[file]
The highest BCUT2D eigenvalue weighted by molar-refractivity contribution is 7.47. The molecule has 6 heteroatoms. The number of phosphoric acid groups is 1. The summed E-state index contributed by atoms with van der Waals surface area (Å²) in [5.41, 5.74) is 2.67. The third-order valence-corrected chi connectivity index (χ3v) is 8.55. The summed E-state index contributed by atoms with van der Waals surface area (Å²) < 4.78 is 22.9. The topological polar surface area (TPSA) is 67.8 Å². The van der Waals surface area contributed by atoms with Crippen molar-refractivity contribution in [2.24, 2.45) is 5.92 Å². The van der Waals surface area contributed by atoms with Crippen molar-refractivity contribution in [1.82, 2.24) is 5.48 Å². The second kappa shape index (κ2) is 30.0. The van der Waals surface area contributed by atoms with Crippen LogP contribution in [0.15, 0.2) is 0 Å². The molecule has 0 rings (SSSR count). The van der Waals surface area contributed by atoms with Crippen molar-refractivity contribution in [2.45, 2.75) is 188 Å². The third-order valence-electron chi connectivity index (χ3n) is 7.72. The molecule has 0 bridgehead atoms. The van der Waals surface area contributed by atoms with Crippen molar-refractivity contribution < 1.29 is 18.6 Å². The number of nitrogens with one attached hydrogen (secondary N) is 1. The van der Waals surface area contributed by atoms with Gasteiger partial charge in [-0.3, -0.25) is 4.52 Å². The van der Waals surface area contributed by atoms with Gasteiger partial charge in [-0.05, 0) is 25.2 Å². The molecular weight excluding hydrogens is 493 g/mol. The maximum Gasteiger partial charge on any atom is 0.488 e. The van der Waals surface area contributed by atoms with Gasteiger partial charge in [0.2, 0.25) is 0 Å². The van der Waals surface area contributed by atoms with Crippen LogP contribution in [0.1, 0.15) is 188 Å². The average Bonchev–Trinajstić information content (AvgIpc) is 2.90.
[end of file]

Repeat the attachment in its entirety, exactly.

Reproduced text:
The highest BCUT2D eigenvalue weighted by molar-refractivity contribution is 7.47. The molecule has 6 heteroatoms. The number of phosphoric acid groups is 1. The summed E-state index contributed by atoms with van der Waals surface area (Å²) in [5.41, 5.74) is 2.67. The third-order valence-corrected chi connectivity index (χ3v) is 8.55. The summed E-state index contributed by atoms with van der Waals surface area (Å²) < 4.78 is 22.9. The topological polar surface area (TPSA) is 67.8 Å². The van der Waals surface area contributed by atoms with Crippen molar-refractivity contribution in [2.24, 2.45) is 5.92 Å². The van der Waals surface area contributed by atoms with Crippen molar-refractivity contribution in [1.82, 2.24) is 5.48 Å². The second kappa shape index (κ2) is 30.0. The van der Waals surface area contributed by atoms with Crippen LogP contribution in [0.15, 0.2) is 0 Å². The molecule has 0 rings (SSSR count). The van der Waals surface area contributed by atoms with Crippen molar-refractivity contribution in [2.45, 2.75) is 188 Å². The third-order valence-electron chi connectivity index (χ3n) is 7.72. The molecule has 0 bridgehead atoms. The van der Waals surface area contributed by atoms with Crippen molar-refractivity contribution < 1.29 is 18.6 Å². The number of nitrogens with one attached hydrogen (secondary N) is 1. The van der Waals surface area contributed by atoms with Gasteiger partial charge in [-0.3, -0.25) is 4.52 Å². The van der Waals surface area contributed by atoms with Gasteiger partial charge in [-0.05, 0) is 25.2 Å². The molecular weight excluding hydrogens is 493 g/mol. The maximum Gasteiger partial charge on any atom is 0.488 e. The van der Waals surface area contributed by atoms with Gasteiger partial charge in [0.2, 0.25) is 0 Å². The van der Waals surface area contributed by atoms with Crippen LogP contribution in [0.1, 0.15) is 188 Å². The average Bonchev–Trinajstić information content (AvgIpc) is 2.90.